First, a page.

Dental bridge vs. an implant

Teeth replacements have come a long way in the last three decades. Any missing or extracted teeth raise common concerns of infection, but the proper replacement is the key to a great smile and restored confidence. But when it comes down to it; what’s the difference between a dental bridge vs. an implant? Most likely you’re asking because you want to know what treatment is right for you and your situation. Most often it’s the dental implant that is ideal, but numerous factors will need to be considered first, including if your tooth loss is recent or maybe happened years ago.

First off, there are practical reasons for both. Back then, a bridge was the only choice you had, and still involves more than just the missing tooth. The adjacent teeth needed to be prepped by removing most of the enamel in order to place and fit the bridge. However, with dental plants the dentist replaces just the individual tooth for a result that is stronger and permanent. Nonetheless, a dental bridge may be your better option if the neighboring teeth have large fillings and will be needing crowns or caps in the future. And if your tooth or teeth have been lost for quite a while, the gum and bone will have receded and procedures (bone graphing maybe) beyond the implant are required before the initial placement. The advantages and disadvantages to both procedures will ultimately need to be discussed with your dentist.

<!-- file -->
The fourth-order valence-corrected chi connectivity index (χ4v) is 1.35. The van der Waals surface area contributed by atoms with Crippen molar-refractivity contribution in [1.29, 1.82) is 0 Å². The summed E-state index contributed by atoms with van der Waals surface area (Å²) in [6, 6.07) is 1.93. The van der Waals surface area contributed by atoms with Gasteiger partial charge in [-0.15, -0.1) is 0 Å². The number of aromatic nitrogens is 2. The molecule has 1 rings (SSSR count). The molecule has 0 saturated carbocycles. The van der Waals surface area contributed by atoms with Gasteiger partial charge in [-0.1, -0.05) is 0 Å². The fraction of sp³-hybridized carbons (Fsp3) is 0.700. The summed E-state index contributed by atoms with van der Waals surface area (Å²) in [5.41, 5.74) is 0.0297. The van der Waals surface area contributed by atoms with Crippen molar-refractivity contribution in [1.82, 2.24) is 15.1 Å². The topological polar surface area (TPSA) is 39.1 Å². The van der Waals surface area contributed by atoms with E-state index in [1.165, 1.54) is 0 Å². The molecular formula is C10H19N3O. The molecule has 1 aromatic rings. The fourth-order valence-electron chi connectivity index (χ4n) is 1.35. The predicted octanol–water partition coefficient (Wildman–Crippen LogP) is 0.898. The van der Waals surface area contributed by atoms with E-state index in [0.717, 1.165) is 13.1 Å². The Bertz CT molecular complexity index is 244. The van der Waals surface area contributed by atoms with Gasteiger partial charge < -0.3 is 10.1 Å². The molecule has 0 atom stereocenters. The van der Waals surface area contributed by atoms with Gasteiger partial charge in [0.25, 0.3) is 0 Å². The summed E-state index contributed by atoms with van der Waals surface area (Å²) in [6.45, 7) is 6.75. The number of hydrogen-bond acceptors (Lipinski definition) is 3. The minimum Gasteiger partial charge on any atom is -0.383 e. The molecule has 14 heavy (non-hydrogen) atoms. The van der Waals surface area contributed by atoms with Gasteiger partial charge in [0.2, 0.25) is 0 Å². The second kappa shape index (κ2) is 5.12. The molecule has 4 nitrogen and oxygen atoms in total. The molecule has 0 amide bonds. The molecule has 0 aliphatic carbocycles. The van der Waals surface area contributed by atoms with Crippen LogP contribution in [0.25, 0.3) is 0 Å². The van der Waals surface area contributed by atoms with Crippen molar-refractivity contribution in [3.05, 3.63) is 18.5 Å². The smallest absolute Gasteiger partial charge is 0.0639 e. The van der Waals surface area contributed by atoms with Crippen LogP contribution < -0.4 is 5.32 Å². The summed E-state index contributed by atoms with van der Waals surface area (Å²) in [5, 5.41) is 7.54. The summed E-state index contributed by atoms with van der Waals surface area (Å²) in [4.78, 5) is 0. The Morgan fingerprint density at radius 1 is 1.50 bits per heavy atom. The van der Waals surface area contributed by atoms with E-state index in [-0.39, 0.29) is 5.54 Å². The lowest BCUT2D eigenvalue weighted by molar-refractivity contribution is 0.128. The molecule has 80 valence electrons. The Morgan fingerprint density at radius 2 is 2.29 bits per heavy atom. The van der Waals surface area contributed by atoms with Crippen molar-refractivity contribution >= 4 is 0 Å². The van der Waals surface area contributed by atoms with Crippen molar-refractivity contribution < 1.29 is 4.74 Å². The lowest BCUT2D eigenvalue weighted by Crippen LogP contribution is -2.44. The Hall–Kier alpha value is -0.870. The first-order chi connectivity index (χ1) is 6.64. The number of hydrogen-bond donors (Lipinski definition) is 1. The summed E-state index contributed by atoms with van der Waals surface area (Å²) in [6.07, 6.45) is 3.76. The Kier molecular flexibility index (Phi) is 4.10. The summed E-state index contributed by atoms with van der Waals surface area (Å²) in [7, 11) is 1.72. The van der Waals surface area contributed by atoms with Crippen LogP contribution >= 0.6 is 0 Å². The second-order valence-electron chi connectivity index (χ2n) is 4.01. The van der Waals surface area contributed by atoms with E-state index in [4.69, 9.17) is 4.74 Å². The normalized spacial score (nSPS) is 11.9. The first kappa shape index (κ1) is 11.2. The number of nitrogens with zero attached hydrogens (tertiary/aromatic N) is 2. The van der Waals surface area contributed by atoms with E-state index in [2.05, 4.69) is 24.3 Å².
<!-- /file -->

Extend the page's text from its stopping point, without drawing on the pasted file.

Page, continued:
Dental implants are more durable than bridges, allowing them to provide better protection that can last a lifetime. The implant’s metal cylinder is usually made of titanium and fuses with your jawbone naturally through a process called osseointegration. Because it’s made of such a strong metal, they are extremely resistant to decay and gum problems that can occur. The average lifespan of a dental bridge, on the other hand, is approximately 10 years.